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NY to see China’s art traditions updated

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NY to see China’s art traditions updated Calligraphy and ink painting are given ‘fashionable’ renditions

Two Chinese artists will soon present their experiments in ink at Asia Week in New York. Both elderly and young artists are giving the traditional art form contemporary and fashionable touches lately.
Calligrapher Qiu Zhenzhong and painter Shen Jinbo will show 32 pieces at Contemporary Art and Editions from March 25 to April 15. Titled “Formation & Movement”, the joint exhibition will focus on the beauty of ink paintings and the skills needed to make them.
Qiu, now in his 70s, will show his series “Statues” and “Shan Hai Jing Prequel”.
The first comprises paintings in which he sought to portray the different stages of a lily flower blossoming, while the second entails abstract pieces in ink inspired by the “Shan Hai Jing”, an ancient compilation of myths with many beasts and monsters.
Qiu says that, in creating these abstracts, the movement of the ink made him think of those monsters, and hence the series’ title.
Each stroke in Qiu’s work is clean and tight, much like his calligraphy, which he has practised since he was a teenager. He is a professor of calligraphy at the Central Academy of Fine Arts in Beijing and has published many books on the subject. His long experience has helped him create abstract paintings that he says naturally form from his writing.
“Calligraphy is stereotyped as a very traditional art,” he says. “I’m glad that I can transform it into contemporary art.”
Shen, 39, will also display two series – “Pieces from the Seasons” and “World”. The first follows a narrative style of ink drawing and the second constitutes abstract paintings.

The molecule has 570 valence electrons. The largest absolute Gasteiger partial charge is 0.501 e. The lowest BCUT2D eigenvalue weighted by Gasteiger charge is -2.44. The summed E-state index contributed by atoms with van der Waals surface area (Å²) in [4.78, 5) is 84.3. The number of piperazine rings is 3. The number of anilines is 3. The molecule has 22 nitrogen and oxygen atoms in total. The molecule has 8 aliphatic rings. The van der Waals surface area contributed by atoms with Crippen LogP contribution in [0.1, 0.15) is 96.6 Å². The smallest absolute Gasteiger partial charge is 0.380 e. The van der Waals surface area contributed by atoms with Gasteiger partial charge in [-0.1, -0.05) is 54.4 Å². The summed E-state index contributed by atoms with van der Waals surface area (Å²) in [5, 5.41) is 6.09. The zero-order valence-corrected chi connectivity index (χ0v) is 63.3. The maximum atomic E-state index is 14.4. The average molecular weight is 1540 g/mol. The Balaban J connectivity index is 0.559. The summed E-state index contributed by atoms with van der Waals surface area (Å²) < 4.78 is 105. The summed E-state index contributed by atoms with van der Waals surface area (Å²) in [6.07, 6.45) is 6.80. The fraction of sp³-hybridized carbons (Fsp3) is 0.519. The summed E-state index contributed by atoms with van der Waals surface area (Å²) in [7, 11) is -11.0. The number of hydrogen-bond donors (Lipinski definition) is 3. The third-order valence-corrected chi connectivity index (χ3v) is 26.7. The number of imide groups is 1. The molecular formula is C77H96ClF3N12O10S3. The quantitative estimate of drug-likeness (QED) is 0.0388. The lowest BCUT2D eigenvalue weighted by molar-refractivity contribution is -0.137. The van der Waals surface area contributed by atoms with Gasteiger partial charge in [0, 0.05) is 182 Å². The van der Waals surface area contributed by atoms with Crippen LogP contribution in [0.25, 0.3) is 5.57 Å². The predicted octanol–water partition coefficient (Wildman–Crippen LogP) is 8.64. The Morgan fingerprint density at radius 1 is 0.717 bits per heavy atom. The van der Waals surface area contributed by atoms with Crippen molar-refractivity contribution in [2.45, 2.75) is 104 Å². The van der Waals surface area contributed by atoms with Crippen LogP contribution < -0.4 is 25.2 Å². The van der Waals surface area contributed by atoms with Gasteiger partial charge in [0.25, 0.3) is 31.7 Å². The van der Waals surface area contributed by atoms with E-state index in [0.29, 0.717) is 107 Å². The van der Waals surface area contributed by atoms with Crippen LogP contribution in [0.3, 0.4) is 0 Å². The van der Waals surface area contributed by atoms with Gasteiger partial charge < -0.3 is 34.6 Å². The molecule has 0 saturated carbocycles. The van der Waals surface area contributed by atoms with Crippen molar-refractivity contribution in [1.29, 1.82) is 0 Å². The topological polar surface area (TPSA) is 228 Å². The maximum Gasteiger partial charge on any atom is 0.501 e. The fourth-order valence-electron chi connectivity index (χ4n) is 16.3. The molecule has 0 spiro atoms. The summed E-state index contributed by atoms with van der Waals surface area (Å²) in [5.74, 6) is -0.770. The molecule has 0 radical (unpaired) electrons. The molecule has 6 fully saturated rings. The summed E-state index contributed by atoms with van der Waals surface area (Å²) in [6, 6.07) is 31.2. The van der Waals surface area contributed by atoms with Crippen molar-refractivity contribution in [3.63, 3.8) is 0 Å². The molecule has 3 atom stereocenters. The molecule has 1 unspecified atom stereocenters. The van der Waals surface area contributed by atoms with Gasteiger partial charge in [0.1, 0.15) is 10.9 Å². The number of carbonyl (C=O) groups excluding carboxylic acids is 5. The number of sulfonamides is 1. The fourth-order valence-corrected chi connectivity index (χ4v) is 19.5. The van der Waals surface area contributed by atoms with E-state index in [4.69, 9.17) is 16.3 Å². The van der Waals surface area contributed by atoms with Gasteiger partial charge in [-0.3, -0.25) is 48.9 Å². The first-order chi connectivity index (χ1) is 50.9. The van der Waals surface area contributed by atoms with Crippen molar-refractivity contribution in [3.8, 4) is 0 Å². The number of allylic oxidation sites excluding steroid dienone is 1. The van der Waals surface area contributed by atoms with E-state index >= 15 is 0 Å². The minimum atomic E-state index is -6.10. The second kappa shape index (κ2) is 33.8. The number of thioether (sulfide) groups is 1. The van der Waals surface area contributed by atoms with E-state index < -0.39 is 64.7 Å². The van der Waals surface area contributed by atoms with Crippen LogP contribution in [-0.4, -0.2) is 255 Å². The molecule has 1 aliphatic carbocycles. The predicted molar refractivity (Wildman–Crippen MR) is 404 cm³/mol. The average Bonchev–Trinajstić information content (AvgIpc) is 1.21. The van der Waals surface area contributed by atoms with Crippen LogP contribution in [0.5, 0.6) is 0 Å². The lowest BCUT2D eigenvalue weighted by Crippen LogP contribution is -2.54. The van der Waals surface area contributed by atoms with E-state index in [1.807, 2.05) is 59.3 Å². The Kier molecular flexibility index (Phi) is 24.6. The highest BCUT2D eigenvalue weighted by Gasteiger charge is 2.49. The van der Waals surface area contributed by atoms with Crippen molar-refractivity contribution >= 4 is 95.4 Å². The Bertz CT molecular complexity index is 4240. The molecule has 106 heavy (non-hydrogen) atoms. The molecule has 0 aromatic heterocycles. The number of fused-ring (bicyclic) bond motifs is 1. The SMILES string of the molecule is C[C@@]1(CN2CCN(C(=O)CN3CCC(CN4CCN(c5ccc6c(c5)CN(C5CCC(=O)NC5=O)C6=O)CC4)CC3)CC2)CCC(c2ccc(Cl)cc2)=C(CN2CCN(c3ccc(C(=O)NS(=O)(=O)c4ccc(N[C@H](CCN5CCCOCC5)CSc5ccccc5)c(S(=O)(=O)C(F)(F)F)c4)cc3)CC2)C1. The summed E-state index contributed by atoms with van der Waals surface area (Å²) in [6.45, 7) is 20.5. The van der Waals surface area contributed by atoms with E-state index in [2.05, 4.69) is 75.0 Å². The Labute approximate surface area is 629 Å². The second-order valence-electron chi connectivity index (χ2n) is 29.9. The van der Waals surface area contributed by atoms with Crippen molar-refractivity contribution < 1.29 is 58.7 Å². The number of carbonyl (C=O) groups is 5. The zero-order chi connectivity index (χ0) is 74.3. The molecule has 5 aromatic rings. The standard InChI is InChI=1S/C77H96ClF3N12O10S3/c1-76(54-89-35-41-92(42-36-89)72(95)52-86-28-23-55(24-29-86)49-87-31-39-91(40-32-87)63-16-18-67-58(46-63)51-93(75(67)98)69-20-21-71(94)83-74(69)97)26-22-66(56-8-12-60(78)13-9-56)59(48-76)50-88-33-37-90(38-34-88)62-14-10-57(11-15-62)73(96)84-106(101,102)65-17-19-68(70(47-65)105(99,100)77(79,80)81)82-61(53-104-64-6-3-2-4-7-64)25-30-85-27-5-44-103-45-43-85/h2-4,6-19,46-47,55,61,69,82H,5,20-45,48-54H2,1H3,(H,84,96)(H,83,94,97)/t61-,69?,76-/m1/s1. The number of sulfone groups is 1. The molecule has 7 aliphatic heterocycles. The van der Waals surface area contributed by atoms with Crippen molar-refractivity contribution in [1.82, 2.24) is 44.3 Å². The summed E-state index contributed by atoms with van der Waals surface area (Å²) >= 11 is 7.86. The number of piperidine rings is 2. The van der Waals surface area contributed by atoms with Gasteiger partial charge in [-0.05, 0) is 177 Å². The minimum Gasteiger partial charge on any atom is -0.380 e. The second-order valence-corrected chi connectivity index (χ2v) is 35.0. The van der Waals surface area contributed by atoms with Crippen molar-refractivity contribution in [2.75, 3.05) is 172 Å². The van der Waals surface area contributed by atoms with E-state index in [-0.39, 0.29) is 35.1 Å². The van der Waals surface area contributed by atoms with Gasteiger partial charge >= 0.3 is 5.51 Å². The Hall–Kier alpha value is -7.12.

Unlike Qiu’s white-and-black canvases, Shen’s works take on lots of hues, a result of his training in oil painting when he was in college.
On his transition from oil to ink, Shen says the environment he grew up in played a big role. 
He was born in Gushi in Henan province, a town considered a cultural hub.
Calligraphy and ink painting came naturally to him, he says, because people around him had all practised the traditional arts. But when he entered college, oil appealed to him more, so he studied that for four years, only to later get back to ink painting.
His training in oil painting has helped his ink art though, he says. “I use different colours.”
Shen says he’s still young and his style is not yet fixed. His works going to New York seem to suggest that his painting style has changed from narrative to abstract. He’s not sure where he’ll go next, butthe experiments with ink will continue.
Compared to his counterparts, most of whom are oil painters, Shen says ink painters might “feel lonely” in the world of contemporary art. He cites a group show of contemporary artists in which he was the only ink painter. But he’s glad his experiments are helping the traditional art survive.
American art critic Jonathan Goodman writes in the show’s catalogue that both artists “push the boundaries of their art and bring new possibilities alive”.

Published : March 10, 2017

By : Deng Zhangyu China Daily Asia News Network